METHODOLOGY The international comparative case study is embedded within a methodological approach that seeks to balance the epistemological boundaries from the comparative methodologies within comparative sociology (Alexander, 2009; Hantrais, 1999; Rose, 1991; Smelser, 2003). These boundaries seems to delimit the epistemological opportunities of an international comparison in a continuum from a universalistic approach, where the scientific aims is to generate context free sociological universalities. To a culturalistic or relativistic approach with claims of contextbound subjectfields unable to compare in an international scientific approach. To balance these two sociological approaches, the study seeks to establish functional comparability and equivalence in the units of analyses (cases), and in the theoretical concepts and empirical methods used in the qualitative investigations. Furthermore the contextual conditions are taken into consideration by the use of a contextual model that will allow a systematization of contextual elements from both the national and the local context. This systematization of the context will be used in generating the comparative indices and explanations of the findings as similarities and differences. The comparative, case analysis is established within an embedded cross case design using a replication strategy (Yin, 2013). First, the individual case is embedded in its local context and analyzed individually taking a multilevel approach by the use of critical discourse analysis(Fairclough, 2001; Norman, 1992), interaction analysis(Fairclough, 2001; Jordan & Henderson, 1995) and inductive theory building(Gioia, Corley, & Hamilton, 2013). This analytical approach creates a scientific opportunity to understand both how the leadership processes as sensemaking, organizing and discursive power at the intersubjective level of the organizations, is creating the social reality by delimiting the social identity and subject positions, the social relations and the meanings, understandings and rationales of truth in the organization. By connecting this analytical approach with the understandings from the discursive institutionalism(Schmidt, 2008), it becomes scientifically possible to understand the governing meanings, understandings and worldviews in leadership processes in high achieving schools, as constructions that are functioning at the generic, subjective and cultural level of the organization. These constructions can be understood as institutionalized meanings, constituted in overall discourses from national and even global, educational orientations(Moos, 2009; Schmidt, 2008). The findings from the individual case- investigation of leadership processes at a multi-level perspective, are replicated in an international, empirical setting as a cross-case analysis and discussed according to the contextual constituencies of the leadership processes in sustained, high achieving public schools in Denmark and Ontario.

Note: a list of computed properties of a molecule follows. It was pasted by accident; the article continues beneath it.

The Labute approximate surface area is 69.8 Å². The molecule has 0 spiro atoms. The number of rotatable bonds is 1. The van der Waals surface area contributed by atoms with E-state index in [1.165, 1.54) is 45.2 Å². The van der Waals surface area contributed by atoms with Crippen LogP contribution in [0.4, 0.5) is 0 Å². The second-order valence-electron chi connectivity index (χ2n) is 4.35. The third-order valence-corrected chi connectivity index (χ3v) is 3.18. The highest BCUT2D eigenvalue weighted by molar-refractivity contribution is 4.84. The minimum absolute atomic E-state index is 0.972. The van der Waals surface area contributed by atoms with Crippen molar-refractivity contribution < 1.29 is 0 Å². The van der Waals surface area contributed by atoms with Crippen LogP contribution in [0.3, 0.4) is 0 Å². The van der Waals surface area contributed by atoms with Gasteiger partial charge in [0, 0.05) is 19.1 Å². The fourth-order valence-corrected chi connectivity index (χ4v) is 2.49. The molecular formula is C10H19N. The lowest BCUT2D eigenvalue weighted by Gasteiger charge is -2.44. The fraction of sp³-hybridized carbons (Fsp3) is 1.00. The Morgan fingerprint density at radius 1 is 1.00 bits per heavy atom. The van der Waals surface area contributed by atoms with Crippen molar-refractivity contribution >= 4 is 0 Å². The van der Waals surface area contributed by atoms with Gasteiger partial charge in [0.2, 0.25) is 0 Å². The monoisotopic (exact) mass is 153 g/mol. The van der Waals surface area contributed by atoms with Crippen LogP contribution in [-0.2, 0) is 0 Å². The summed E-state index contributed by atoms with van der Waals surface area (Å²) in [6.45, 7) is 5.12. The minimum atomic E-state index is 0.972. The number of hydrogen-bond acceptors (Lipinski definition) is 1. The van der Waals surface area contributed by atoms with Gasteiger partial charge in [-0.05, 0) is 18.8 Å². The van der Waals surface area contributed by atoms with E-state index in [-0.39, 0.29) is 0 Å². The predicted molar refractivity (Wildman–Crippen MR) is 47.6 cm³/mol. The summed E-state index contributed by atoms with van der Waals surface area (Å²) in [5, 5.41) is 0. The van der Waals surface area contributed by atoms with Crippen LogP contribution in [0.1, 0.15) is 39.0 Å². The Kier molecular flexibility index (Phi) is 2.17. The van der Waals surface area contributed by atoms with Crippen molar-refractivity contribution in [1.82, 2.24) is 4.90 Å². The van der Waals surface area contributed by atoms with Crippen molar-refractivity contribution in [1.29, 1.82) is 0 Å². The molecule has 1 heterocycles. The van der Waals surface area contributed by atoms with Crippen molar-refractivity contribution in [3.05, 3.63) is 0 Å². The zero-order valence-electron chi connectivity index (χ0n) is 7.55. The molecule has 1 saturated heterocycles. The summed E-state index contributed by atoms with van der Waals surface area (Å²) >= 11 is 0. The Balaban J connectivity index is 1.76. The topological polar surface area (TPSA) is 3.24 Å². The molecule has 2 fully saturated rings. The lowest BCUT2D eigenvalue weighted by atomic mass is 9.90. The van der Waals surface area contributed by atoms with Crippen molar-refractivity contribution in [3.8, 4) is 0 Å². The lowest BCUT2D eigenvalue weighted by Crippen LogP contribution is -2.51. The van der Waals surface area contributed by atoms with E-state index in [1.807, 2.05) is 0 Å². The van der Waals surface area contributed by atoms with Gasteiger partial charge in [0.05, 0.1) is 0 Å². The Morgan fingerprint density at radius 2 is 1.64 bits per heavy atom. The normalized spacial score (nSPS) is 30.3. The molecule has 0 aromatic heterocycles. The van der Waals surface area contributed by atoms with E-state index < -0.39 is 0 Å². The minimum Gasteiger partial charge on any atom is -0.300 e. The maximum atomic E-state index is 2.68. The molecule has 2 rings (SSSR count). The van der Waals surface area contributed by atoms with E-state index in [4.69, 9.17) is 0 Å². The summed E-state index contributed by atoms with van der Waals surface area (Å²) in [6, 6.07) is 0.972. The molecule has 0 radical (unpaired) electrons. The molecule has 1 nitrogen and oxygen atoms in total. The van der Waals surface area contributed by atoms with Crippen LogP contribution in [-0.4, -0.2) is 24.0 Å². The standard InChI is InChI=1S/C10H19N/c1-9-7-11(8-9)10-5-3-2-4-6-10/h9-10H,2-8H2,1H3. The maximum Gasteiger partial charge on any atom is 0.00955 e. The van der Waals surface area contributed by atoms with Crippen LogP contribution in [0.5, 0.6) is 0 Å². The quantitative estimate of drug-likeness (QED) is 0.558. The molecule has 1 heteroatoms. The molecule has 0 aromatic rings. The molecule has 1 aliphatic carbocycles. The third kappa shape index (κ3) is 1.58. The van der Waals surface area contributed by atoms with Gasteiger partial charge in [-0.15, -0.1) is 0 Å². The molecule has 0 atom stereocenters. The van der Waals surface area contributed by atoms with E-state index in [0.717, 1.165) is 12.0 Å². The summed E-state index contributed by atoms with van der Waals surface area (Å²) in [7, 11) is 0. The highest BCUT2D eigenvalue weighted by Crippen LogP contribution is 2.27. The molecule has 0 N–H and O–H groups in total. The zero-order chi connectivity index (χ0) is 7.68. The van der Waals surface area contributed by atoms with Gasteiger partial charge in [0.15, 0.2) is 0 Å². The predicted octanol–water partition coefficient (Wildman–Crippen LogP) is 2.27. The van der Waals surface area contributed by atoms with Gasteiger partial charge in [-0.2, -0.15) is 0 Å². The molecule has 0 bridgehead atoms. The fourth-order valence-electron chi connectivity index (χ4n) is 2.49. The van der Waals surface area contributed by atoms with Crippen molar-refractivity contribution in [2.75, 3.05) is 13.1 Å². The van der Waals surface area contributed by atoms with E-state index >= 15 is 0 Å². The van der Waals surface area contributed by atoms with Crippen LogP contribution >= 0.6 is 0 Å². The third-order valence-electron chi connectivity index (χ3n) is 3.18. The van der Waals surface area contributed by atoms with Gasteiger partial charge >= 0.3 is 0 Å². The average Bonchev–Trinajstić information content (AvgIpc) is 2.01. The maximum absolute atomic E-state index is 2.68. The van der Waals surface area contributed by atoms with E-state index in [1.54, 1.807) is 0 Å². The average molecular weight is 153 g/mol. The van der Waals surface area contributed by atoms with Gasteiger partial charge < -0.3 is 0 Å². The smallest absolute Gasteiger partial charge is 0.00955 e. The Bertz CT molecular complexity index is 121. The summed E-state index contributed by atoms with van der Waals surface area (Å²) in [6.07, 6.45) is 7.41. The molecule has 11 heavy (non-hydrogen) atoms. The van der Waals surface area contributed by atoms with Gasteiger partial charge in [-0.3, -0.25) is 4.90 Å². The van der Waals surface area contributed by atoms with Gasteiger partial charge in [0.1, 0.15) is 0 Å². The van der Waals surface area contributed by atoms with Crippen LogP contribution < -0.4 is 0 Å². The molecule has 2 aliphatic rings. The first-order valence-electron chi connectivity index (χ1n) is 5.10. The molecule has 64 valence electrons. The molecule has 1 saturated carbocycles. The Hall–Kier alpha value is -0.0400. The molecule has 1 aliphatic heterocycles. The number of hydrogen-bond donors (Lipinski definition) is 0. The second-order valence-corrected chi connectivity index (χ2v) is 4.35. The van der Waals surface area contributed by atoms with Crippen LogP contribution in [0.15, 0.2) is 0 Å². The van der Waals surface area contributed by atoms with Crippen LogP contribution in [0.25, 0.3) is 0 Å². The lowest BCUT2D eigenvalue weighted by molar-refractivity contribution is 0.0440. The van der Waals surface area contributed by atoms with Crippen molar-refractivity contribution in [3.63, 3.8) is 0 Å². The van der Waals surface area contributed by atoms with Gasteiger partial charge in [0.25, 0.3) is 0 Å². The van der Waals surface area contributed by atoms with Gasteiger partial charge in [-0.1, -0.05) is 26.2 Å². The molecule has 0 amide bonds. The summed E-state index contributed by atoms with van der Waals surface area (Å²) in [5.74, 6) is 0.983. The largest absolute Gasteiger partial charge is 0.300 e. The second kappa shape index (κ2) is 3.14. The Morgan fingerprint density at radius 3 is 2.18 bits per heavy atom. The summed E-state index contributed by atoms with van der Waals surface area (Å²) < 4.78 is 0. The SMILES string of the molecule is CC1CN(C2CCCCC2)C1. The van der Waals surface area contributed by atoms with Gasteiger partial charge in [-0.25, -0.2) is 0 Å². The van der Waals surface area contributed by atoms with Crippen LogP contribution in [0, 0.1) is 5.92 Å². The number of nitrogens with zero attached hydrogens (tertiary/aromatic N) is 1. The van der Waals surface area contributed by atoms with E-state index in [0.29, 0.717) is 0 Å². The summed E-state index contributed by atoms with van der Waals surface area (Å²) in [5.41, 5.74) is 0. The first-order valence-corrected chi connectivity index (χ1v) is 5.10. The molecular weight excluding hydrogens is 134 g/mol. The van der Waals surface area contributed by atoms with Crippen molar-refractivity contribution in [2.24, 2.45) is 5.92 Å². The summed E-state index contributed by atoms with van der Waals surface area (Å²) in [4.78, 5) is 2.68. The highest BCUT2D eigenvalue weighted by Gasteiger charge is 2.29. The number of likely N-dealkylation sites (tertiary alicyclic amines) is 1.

RESULTS Spawned by globalization, educational reform movements and modernization of the public sector, the findings from the first two international cases will address the questions of how the comparative sociology can develop a theoretical understanding of educational leadership, without separating the subject field from the institutional context, in which it is embedded. On the basis of the international comparative analysis of differences and similarities it becomes evident how both leadership and governance in Danish, high achieving schools and in high achieving schools in Ontario, Canada, share discursive aims. But the findings of the qualitative analysis of leadership as a processual and discursive phenomena also shows, that there are differences both in the constructions of social power relations and hierarchical positions between members of the organizations holding formal and non-formal leadership positions. And in the power, and governance forms that are co-constructive of the institutionalized leadership processes. The international, comparative analysis will also give qualitative insights into the understanding of educational leadership processes as both constitutive for- and constituted in local, national and even transnational discourses as part of wider global tendencies. This will create a scientific opportunity to critically asses the effects of transnational and global knowledge solutions and discourses as global rationales of truth on the constructions of the social reality in both the Danish,- and the Ontario school context. Finally the international, comparative and qualitative analysis will result in new, sociological understandings of organizing and sensemaking theory and theory of discursive power in the refinement and development of the two perspectives. This will enable a discussion of the balance between the social as constructed and/or a as a reproduction of the existing, social order with the perspectives from new-institutionalism and post-structural theory of power.